And if you do start feeling cocky regardless Shadow Tower’s expansive bestiary can always be relied on to quickly cut you down to size. Beyond the familiar and visually impressive sword wielding skeletons the rest of your opponents are a hideous mash-up of body parts and assorted fauna, perfectly hitting that nightmarish mark of right-wrongness as mundane animals and organic matter are twisted into disturbing new shapes. Headless apes will leap at you. Floating nautilus will turn to show you vestigial human faces. Balls of muscle and imperfectly stretched skin will spill clouds of poison out of their exposed too-broad mouths from above. What’s especially impressive is how almost all of these horrors are restricted not to just one “world” (the tower is divided up into several distinct themed areas – fire, water, illusion, er, “death” and the like), or even one area of one world, but single rooms within one area of one world. Some enemies are rare spawns in one secret room, and only if you’ve completed another task beforehand. Apart from being genuinely life threatening all the way through – the difficulty is tuned in such a way that carelessly approaching an enemy or not realising one has slithered up behind you before it’s too late will lead to a crushing blow that would do serious damage to even the most well-equipped adventurer – the sheer number of possible encounters and all of their bizarre forms mean you really, truly, can’t even begin to guess how many eyeballs whatever you’ll face next has as you timidly inch forward in the dark.

And Shadow Tower is so relentlessly dark. Your initial reaction to that news might be something along the lines of “ugh” – in modern games low visibility is often nothing more than a petty annoyance, something artificially preventing you from seeing things you know for a fact are right there in front of you. Today’s monsters are rarely hidden by thick shadows and murky corners but more often with the calibration of a black-on-black icon during the game’s initial setup phase – the thing we all ignore because who honestly wants to get killed by something they know they could have avoided if only they’d slightly increased the brightness on their TV or nudged a slider just a little further to the right? Nobody, that’s who. Shadow Tower’s darkness is nothing like that at all – Shadow Tower’s has weight and texture, an impenetrable inky black barrier surrounding you and stretching out into infinity. We all know, and have always known, that this effect is actually nothing more than the draw distance tastefully clipping away distant scenery to prevent the original PlayStation from grinding to a halt under the weight of all of those textured polygons, the practical trade-off that occurs when technical limitations butt up against developer ambitions. At the time this was seen as a bad thing, an all too clear and constant reminder of hardware weaknesses placed right before our eyes – but we were wrong. Shadow Tower’s darkness feels so claustrophobic precisely because it’s not simply an absence of sufficient light but literal nothingness – everything you can see is all that there is, like being forced to walk through someone else’s terrible nightmare. So when a monster comes into view it doesn’t feel like a tedious non-surprise, something that could have been mitigated with the TV remote, but more like your enemies are bleeding in to reality from the shadows themselves and taking form only when you draw near.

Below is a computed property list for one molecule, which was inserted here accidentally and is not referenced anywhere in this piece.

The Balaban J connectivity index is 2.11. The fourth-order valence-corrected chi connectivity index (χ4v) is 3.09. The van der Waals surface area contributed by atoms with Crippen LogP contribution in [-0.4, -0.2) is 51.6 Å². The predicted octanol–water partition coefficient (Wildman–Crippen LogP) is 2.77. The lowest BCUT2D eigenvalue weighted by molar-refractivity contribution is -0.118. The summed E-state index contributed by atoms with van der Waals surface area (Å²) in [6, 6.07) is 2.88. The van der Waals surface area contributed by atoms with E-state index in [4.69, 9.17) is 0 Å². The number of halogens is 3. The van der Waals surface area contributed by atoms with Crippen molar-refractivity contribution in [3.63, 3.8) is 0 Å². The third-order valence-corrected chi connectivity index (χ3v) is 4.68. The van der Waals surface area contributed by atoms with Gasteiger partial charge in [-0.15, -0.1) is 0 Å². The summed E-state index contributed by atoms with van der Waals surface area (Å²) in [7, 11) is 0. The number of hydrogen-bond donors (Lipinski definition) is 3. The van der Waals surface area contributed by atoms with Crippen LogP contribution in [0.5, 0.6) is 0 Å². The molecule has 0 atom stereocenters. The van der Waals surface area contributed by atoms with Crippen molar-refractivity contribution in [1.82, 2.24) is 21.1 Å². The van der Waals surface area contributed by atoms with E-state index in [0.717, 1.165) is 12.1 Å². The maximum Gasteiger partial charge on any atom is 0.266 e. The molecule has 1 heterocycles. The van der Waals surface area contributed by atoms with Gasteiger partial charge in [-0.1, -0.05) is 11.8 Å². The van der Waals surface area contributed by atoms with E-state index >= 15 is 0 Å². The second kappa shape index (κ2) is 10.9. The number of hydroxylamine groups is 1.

As strange as the enemies may be with their multiple tentacles and chilling screeches taking them on always feels deadly but fair: Attacks are clearly telegraphed, even the most disgusting blobs have clear “front” and “back” ends to give you a good chance of avoiding their poisonous spittle or unnatural quantities of teeth, and powerful teleporting sorcerers can be tracked by their shadows on the floor if you’re quick enough to spot them. When these abominations are out of view you have to rely on your hearing to detect them: The game is completely devoid of music and uses only the bare minimum amount of ambient sound effects – the odd snippet of ghostly laughter, blazing torches, or in one memorable section the sound of the wind rushing past your ears as you carefully traverse an uneven rocky platform suspended in the dark – so when you do hear something you know it’s going to be more than some spooky noises coming from a shadowy corner for the sake of it but useful information for you as a player, as anything that isn’t coming from you is going to be something more sinister lurking nearby. All enemies have specific cries and movement noises attached to them and as unsettling as it is to hear something breathing heavily in an empty cavern or shuffling around nearby these unique sound effects do at least give you some warning of what’s lying in wait just around the corner even if you might not get to hit it before it hits you.